Why Playing Negatively Isn’t A Cricketing Sin

Chris Gayle, West Indies’ finally-victorious team, had to calm down an instant after beating England to defend his final-day strategy:

“It was nothing about being negative or anything like that. If you watch the way we have bowled in the last couple of games that’s the way we have bowled. There was no plan to be negative.”

Similar qualms were made when India played against Australia, and M.S. Dhoni insisted on having lopsided 7-2 fields, with balls pitched on the leg-stump. But why is this such a bad thing? We all recognize that teams can and should play for draws in Test cricket when it serves them. Besides, a draw can be downright exciting (and even strategically logical). This is also the whole point of a series: to watch two teams evolve their approach as they size each other up over the course of a month or two. So, win the first, then dare the other team to go all out and win the second or third.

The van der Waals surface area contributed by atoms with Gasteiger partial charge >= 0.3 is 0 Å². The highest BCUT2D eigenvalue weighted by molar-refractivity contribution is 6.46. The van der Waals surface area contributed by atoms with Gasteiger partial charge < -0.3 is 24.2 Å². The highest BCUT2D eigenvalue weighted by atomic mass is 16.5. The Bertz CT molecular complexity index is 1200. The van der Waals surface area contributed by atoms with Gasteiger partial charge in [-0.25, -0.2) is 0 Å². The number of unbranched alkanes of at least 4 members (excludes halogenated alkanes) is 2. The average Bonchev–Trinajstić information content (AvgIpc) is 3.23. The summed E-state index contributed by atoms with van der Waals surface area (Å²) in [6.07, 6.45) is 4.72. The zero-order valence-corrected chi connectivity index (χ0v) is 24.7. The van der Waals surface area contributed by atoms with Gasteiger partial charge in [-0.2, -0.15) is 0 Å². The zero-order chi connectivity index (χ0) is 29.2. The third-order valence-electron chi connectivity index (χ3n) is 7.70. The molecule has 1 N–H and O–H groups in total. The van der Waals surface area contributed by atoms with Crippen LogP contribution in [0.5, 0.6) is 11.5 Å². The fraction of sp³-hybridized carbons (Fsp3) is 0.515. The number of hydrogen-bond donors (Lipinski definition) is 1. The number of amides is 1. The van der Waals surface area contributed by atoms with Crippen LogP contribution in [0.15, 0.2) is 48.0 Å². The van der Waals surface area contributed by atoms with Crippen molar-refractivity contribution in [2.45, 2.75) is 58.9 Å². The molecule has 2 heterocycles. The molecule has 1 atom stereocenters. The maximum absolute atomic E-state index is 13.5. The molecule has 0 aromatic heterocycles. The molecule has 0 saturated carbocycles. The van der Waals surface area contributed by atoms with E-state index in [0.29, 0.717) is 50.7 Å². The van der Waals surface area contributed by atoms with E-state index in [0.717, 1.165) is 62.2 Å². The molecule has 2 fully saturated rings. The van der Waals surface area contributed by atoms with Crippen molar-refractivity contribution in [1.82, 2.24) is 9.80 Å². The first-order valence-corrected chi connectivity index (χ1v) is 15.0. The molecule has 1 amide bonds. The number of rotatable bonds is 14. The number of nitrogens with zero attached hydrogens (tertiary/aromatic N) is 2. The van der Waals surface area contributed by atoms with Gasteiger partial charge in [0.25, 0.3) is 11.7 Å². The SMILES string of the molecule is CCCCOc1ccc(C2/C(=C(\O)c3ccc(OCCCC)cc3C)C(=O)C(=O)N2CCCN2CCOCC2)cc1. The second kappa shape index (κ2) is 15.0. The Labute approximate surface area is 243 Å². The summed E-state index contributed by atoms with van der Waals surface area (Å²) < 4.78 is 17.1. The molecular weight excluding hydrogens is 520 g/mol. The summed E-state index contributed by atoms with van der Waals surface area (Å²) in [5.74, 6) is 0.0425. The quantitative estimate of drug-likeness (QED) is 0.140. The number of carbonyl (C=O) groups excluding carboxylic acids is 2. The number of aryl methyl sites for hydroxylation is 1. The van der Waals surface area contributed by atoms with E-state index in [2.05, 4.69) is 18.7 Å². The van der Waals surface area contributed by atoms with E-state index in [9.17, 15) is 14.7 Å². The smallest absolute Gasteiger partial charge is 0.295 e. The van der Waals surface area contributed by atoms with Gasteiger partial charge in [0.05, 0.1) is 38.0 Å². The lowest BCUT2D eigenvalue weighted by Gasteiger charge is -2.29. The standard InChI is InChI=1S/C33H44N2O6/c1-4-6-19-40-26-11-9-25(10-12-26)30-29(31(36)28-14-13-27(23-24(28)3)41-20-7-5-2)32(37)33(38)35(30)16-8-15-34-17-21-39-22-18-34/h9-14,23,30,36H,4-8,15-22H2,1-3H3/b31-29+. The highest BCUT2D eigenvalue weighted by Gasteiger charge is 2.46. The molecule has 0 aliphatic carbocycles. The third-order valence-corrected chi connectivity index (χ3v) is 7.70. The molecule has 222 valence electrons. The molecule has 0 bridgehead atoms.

That’s what the West Indies did here, and they shouldn’t have to say it like it’s a bad thing.

Advertisements

One thought on “Why Playing Negatively Isn’t A Cricketing Sin

  1. […] we can all agree that the West Indians did not win this series by putting up a commanding performance. But when a team is getting whitewashed regularly and losing at home without even being able to put […]

Leave a Reply

Fill in your details below or click an icon to log in:

WordPress.com Logo

You are commenting using your WordPress.com account. Log Out / Change )

Twitter picture

You are commenting using your Twitter account. Log Out / Change )

Facebook photo

You are commenting using your Facebook account. Log Out / Change )

Google+ photo

You are commenting using your Google+ account. Log Out / Change )

Connecting to %s

%d bloggers like this: